You know the saying, "Pretty is as pretty does"? Well, in keeping with that golden rule, Abercrombie & Fitch
Abercrombie's longtime obsession with some weird sense of "perfection," integrating it into its brand, is well known (and easy to lampoon). Mad TV has knocked Abercrombie a few times in some risque but hilarious skits featuring ridiculous, posing employees who look down on everyone (and whose last concern seems to be actually helping customers or doing any work). Improv Everywhere's real-life prank (sending more than 100 shirtless male shoppers, some with less-than-Abercrombie-perfect physiques, into a store) was also absolutely hilarious to anyone who has contempt for Abercrombie's often silly schtick.
Some of us might argue that Abercrombie's got a fixation on being the "it" store for the kind of high-school mean kids who end up considering prom a major life achievement. Aiming for shallow elitism is bound to get a company in hot water along the way -- it's already happened and it looks like it's happening again.
Hot or not
A Foolish reader forwarded me an article last week from the Dallas Morning News that, unfortunately, didn't surprise me. According to the article, Abercrombie sales personnel (dubbed "models" by the company) are rated on their faces, given one of two numerical ratings, either a "0" or a "5." The article discussed several local employees whose ratings meant they were taken off the sales floor and sent back to the stock room to fold clothes.
Apparently Abercrombie's vice president of diversity and inclusion (ahem) explained the "face" metric actually refers to "full presentation," not just the person's literal face. I'm sure we're all breathing a sigh of relief. (Right.)
The article points out that it's not against the law to discriminate against "ugly" people, it's only unlawful to discriminate according to race or gender. Of course, regardless of the law, common sense tells us this kind of behavior is just not very nice, even if it is the type of shallow stupidity that sometimes goes on in the halls of high school.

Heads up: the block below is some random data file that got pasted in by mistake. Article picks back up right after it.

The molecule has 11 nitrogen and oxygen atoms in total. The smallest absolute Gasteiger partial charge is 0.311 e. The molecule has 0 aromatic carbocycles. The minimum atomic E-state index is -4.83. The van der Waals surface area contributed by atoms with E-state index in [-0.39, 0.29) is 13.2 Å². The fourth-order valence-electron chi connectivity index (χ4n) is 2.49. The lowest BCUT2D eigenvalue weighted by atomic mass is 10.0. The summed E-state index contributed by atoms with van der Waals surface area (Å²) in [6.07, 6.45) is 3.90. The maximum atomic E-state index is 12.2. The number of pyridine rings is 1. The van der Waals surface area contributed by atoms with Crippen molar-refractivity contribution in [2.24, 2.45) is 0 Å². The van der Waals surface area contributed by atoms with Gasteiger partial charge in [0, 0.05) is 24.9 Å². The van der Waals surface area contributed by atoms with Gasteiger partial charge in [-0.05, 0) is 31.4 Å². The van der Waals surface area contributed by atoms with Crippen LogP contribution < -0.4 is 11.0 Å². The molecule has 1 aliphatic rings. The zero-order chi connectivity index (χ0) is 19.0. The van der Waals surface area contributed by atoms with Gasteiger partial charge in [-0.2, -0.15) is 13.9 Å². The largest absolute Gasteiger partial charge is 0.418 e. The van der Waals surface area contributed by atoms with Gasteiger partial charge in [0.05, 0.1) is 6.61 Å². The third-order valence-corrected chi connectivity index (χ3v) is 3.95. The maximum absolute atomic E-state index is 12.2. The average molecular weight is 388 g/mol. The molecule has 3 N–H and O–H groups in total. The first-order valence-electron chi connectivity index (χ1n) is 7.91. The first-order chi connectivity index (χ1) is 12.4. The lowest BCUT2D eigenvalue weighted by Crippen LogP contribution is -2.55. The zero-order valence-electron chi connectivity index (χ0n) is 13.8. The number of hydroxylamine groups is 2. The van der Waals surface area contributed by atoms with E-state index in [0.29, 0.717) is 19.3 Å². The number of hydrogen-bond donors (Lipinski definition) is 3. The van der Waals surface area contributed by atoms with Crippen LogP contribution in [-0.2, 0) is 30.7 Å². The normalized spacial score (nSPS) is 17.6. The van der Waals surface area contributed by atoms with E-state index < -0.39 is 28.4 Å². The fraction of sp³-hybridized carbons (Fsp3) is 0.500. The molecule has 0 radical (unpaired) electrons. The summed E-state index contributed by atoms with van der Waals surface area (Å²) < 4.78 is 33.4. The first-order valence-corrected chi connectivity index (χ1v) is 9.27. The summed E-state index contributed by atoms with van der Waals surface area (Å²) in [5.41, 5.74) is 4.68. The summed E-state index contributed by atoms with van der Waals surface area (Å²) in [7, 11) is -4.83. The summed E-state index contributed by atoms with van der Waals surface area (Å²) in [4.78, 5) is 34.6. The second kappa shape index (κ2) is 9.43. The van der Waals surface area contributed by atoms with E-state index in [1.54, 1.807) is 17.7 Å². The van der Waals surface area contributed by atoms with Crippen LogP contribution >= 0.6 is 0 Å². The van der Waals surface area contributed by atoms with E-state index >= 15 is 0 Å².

Rating employees' faces instead of, oh, I don't know, helpfulness or ability to do the work certainly crosses a line, even if it's just an ethical one. Abercrombie did get into hot water years ago for allegations of racial discrimination, and the idea that not only did its ads feature a lot of skin, but that skin was always awfully white. (Obviously, it's no Benetton (OTC BB: BNGPY.PK) with the United Colors of Benetton campaigns that made that company's mark.)
Aspiring to be what?
Abercrombie's creepy, homogenous, skin-deep brand impression has always turned me off to the company and the stock. Sure, it appears cheap now trading at just nine times earnings (although its recently floundering comps suggest it's lost its way), but appearances can be deceiving. Its idea of an "aspirational" brand -- somebody's subjective idea of youth and the "beautiful people" -- strikes me as a qualitative element that's a major risk, especially if its youthful customers start to realize it's, like, really lame.
Meanwhile, there are plenty of quality retail stocks that haven't made snobbery part of their brand identity. Urban Outfitters'
And of course, speaking of cheap stocks, American Eagle Outfitters
Too ugly for words
Despite the unpleasant undercurrents of Abercrombie's brand identity, the company has often done well with teen shoppers over the years, despite the stock's recent stumble. Of course, if it rated its customers' faces on a numerical scale at the checkout and let them in on the rankings (or, an even more ironic thought, banned any facial 0's from wearing its clothes splashed "Abercrombie"), it wouldn't flourish in the marketplace. Talk about hypocrisy.
Am I crazy to put this much of a qualitative spin on a stock? No, because if I'm going to invest in (and be a partial owner of) a company, I'd want one that has a bright future and a far more positive message. If we try not to tolerate or encourage ugly behavior in our lives, why invest in it? I see no reason to.